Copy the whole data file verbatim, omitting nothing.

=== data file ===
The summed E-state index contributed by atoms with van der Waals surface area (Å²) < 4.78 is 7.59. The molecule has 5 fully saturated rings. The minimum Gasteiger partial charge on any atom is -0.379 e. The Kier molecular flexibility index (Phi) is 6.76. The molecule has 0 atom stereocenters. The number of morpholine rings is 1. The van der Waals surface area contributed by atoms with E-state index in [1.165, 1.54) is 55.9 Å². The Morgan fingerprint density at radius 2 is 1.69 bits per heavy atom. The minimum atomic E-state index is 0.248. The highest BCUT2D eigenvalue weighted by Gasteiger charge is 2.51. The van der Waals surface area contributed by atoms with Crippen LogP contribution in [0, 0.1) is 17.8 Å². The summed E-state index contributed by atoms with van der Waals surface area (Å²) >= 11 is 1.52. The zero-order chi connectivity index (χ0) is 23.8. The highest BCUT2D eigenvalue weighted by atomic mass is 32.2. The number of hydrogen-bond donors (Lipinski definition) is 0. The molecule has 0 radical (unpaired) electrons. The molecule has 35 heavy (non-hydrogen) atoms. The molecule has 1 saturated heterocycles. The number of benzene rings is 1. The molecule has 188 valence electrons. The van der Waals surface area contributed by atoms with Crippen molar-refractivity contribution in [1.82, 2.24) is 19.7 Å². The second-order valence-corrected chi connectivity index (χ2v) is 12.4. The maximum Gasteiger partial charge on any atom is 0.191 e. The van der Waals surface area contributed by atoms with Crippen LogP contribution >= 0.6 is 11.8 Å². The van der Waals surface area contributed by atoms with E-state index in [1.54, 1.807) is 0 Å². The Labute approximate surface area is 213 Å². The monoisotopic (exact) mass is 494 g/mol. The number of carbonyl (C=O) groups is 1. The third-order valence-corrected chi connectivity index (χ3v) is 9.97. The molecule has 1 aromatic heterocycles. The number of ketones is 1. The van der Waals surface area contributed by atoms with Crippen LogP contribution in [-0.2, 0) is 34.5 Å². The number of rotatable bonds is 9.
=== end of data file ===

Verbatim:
The summed E-state index contributed by atoms with van der Waals surface area (Å²) < 4.78 is 7.59. The molecule has 5 fully saturated rings. The minimum Gasteiger partial charge on any atom is -0.379 e. The Kier molecular flexibility index (Phi) is 6.76. The molecule has 0 atom stereocenters. The number of morpholine rings is 1. The van der Waals surface area contributed by atoms with E-state index in [1.165, 1.54) is 55.9 Å². The Morgan fingerprint density at radius 2 is 1.69 bits per heavy atom. The minimum atomic E-state index is 0.248. The highest BCUT2D eigenvalue weighted by Gasteiger charge is 2.51. The van der Waals surface area contributed by atoms with Crippen LogP contribution in [0, 0.1) is 17.8 Å². The summed E-state index contributed by atoms with van der Waals surface area (Å²) >= 11 is 1.52. The zero-order chi connectivity index (χ0) is 23.8. The highest BCUT2D eigenvalue weighted by atomic mass is 32.2. The number of hydrogen-bond donors (Lipinski definition) is 0. The molecule has 0 radical (unpaired) electrons. The molecule has 35 heavy (non-hydrogen) atoms. The molecule has 1 saturated heterocycles. The number of benzene rings is 1. The molecule has 188 valence electrons. The van der Waals surface area contributed by atoms with Crippen molar-refractivity contribution in [1.82, 2.24) is 19.7 Å². The second-order valence-corrected chi connectivity index (χ2v) is 12.4. The maximum Gasteiger partial charge on any atom is 0.191 e. The van der Waals surface area contributed by atoms with Crippen LogP contribution >= 0.6 is 11.8 Å². The van der Waals surface area contributed by atoms with E-state index in [1.54, 1.807) is 0 Å². The Labute approximate surface area is 213 Å². The monoisotopic (exact) mass is 494 g/mol. The number of carbonyl (C=O) groups is 1. The third-order valence-corrected chi connectivity index (χ3v) is 9.97. The molecule has 1 aromatic heterocycles. The number of ketones is 1. The van der Waals surface area contributed by atoms with Crippen LogP contribution in [-0.2, 0) is 34.5 Å². The number of rotatable bonds is 9.